Overhead was the largest moonroof in the industry. It is controlled by the touch screen. Audio volume can be operated through both the screen as well as controls on the steering wheel. Peter Rawlinson, vice president and chief engineer for vehicle engineering, told AutoObserver that every Tesla engineer is encouraged to come up with innovations, and among the many on the Model S are an optional pair of rear-facing seats at the back of the vehicle for children. The innovation allows Tesla to claim that the model has seating for five adults and two children. Without the seats, there's enough cargo space for two bikes, a pair of backpacks and more. Unlike some other electric vehicles, the Model S has been designed as a primary vehicle, as opposed to a commuter car.

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A Real Crowd Pleaser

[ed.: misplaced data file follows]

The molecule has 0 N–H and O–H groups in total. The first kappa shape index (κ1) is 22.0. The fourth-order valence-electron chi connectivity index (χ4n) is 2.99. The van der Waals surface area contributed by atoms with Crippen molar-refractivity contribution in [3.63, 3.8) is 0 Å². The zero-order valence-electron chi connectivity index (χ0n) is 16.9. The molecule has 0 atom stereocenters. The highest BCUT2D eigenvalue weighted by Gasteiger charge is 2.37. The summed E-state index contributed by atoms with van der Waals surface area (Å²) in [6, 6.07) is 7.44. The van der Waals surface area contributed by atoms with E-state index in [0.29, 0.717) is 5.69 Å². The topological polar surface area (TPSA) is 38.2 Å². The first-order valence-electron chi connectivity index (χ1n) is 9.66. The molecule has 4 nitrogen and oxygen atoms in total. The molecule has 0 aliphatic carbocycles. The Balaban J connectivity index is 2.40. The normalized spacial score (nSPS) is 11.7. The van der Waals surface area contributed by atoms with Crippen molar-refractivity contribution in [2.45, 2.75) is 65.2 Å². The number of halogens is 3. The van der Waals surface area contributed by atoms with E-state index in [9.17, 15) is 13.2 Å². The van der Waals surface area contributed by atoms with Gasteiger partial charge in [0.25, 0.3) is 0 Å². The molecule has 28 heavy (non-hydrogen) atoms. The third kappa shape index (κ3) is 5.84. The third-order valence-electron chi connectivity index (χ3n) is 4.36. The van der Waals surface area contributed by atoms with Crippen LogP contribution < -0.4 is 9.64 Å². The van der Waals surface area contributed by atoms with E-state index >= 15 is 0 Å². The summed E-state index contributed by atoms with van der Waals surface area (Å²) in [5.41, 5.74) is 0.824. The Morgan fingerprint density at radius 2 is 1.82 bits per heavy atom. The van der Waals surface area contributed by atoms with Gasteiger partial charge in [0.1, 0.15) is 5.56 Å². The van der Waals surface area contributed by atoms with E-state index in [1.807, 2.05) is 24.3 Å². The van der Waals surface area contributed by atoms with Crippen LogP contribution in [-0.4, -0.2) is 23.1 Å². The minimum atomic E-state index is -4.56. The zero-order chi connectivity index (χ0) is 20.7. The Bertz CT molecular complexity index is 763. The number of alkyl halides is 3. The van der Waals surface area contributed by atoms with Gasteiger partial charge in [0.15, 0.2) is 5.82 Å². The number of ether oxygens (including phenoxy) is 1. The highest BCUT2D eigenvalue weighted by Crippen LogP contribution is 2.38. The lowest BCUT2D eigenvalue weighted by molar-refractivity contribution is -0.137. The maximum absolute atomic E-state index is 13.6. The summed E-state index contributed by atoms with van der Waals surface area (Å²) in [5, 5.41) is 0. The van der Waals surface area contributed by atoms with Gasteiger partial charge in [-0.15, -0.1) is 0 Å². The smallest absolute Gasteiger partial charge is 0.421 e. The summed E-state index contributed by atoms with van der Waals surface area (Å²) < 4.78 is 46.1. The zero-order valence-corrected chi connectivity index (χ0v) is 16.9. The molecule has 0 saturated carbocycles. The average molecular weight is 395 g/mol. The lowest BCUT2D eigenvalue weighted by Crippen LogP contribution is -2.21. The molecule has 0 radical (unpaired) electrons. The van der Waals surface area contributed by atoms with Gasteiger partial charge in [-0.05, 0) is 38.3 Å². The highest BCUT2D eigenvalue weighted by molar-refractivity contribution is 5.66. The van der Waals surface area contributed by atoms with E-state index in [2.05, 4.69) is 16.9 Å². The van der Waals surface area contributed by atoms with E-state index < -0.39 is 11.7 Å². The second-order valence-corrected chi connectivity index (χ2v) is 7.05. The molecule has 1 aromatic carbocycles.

This past Saturday, Tesla opened the factory and offered rides to individuals who had paid a deposit on a Model S. Tesla said that more than a quarter of the depositors showed up – so many, in fact, that the test rides continued until 1 a.m. Saturday and resumed Sunday, although the event was supposed to end on Saturday. The first person to show up was a man from Iceland, said Ricardo Reyes, vice president of communications. The man had been expressing interest in the Model S for two years. "He showed up a half-hour early and literally ran to the car" for a test ride, Reyes said. Apparently, the Icelander was impressed with what he saw. With CEO Musk beside him, the man took out a checkbook and, on the hood of a Model S, made out a check for $500,000 – enough of a deposit to hold 100 of the vehicles. AutoObserver has identified the man as Gisli Gislason. He owns a company that has installed electric vehicle chargers in Iceland and reportedly has plans to lease or resell most of the vehicles to businesses in that country.